Fig 1 - SA Monetary Police Committee Meeting Dates for 2017

In its July FOMC statement the Fed noted the declines in both core and headline inflation, which continue to run below 2.0%. Markets expect the moderation in inflation could extend for longer than the Fed anticipates. Fed fund futures are presently assigning a 40% probability of one more interest rate hike by December. The Fed also expects to “begin implementing its balance normalization program relatively soon”. Markets are positioned for a very gradual pace of change and liquidity conditions are still favourable. A continuation of this coupled with a sustained lift in global growth and trade could continue to support emerging market portfolio flows.

The rand is expected to trade in a range of R13.55/USD – R12.55/USD, R15.80/EUR - R14.80/EUR and R17.60/GBP - R16.60/GBP.

(RD) The first week of August is set to be a bumper one for economic events. Monetary policy will once again be a dominant theme, in the UK with the MPC decision due on Thursday. After June’s MPC minutes revealed a hawkish slant to the committee and that three members of the committee had voted for a 0.25% hike, markets had priced in a greater chance of a move at August’s meeting. However, data and comments from a number of prominent members on the committee, including the Governor Mark Carney look to have dampened any chance of a rise in UK interest rates next week. Indeed we do not forecast the first rise in UK policy rates until 2019. As well as the actual decision at midday, the BoE will also release its August Inflation report followed by Governor Carney’s press conference at 12:30pm. In addition to the BoE, the Reserve Bank of Australia is also expected to keep its cash rate on hold on Tuesday at 1.50%.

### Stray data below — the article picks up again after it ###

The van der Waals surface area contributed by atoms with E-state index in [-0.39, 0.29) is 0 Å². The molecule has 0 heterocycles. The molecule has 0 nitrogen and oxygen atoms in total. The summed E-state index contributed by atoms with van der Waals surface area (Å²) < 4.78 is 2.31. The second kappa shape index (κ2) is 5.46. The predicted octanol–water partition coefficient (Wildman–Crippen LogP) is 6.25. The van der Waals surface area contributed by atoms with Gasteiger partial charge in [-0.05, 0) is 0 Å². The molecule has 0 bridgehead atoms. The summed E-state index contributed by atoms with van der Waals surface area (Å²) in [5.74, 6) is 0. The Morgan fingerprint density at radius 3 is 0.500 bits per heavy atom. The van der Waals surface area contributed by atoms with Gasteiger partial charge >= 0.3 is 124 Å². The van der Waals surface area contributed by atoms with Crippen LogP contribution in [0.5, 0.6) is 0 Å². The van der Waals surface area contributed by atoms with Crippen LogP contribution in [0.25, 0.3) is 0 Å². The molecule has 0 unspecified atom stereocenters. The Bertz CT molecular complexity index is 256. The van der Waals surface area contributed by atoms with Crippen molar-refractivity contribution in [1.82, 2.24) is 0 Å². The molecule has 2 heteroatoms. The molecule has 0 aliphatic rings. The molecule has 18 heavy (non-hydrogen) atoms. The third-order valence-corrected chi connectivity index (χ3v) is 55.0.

In the US, non-farm payrolls will be the key data release of the week. June’s employment report recorded 222k jobs being added in the month. We suspect that next Friday’s report will again point to a robust pace of jobs growth in July, at 185k, with the unemployment rate edging down from 4.4% to 4.3%. Markets will also be keeping a close eye on the average earnings figures for any further signs that the fall in unemployment is beginning to push up on wage growth.

Aside from the payrolls figures, there are a number of tier 1 releases from the US across next week. Key ones to watch will be both the manufacturing and non-manufacturing ISM surveys for July and the ADP employment survey. Meanwhile the US corporate earnings season continues.

Figure 2: USDZAR